In the project Self-Help Online against Suicidal Thoughts (SOS), it was investigated whether internet-based self-help therapy could help people with suicidal thoughts. The study was led by psychologist Charlotte Mühlmann from DRISP in collaboration with colleagues and conducted as a randomized study.
Together with the Danish telephone helpline for suicide prevention (“Livslinien”), 402 adults with suicide thoughts were recruited during 2016-2018. The average age of the participants was 34 years. One third of the participants had previously had a suicide attempt, while 55% were in therapeutic or psychiatric treatment at the time they joined the study.
Half of the 402 participants were randomized to test the online program, while the other half served as a control group, i.e. did not receive the program. The findings showed that after 6 weeks, there was a significant difference; those who had received the self-help program had experienced a reduction of suicidal thoughts, feelings of hopelessness and worries when compared to the control group.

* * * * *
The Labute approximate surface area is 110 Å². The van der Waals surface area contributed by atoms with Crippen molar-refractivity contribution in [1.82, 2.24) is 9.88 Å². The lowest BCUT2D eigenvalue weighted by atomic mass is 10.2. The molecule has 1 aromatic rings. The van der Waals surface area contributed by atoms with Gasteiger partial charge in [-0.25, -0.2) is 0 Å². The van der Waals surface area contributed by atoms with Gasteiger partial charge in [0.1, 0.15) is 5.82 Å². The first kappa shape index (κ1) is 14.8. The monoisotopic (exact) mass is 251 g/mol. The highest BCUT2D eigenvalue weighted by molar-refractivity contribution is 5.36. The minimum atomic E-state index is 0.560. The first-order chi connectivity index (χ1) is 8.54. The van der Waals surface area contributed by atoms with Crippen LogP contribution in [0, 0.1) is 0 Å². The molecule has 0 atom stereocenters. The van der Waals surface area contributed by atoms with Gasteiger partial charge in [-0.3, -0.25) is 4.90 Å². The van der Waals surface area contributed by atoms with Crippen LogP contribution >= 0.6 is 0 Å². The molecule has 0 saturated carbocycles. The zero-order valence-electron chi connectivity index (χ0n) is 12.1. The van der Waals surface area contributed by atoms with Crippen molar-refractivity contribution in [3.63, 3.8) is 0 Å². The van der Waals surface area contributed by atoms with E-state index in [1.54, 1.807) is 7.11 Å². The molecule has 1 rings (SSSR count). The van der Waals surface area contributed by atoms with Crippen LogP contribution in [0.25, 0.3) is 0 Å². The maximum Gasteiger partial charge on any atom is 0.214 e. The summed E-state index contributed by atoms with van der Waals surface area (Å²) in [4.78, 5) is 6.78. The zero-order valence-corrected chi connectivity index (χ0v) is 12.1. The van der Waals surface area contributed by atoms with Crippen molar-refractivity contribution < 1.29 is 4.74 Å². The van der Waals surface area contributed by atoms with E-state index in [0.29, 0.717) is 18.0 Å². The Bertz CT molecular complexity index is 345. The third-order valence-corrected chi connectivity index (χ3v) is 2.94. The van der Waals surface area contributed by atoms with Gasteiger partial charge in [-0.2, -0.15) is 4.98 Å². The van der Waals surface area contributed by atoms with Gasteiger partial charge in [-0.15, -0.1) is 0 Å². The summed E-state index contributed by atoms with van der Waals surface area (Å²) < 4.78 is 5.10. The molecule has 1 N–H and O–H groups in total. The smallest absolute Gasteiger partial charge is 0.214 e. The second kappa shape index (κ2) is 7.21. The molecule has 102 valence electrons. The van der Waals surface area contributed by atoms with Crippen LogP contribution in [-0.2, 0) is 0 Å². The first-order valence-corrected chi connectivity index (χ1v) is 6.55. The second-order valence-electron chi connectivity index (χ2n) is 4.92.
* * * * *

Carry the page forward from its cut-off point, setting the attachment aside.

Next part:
Among the participants who had access to the program, 63% experienced a clinically significant decrease in their suicidal thoughts; corresponding to 6 points on the Beck Scale for Suicidal Ideation, which was the questionnaire used for measuring suicide risk. The significant difference was also present after seven months. Among those surveyed, 78% of the participants rated the program as useful.
You can find the study here: https://jamanetwork.com/journals/jamanetworkopen/fullarticle/2774853
The project was supported by the Danish TrygFonden.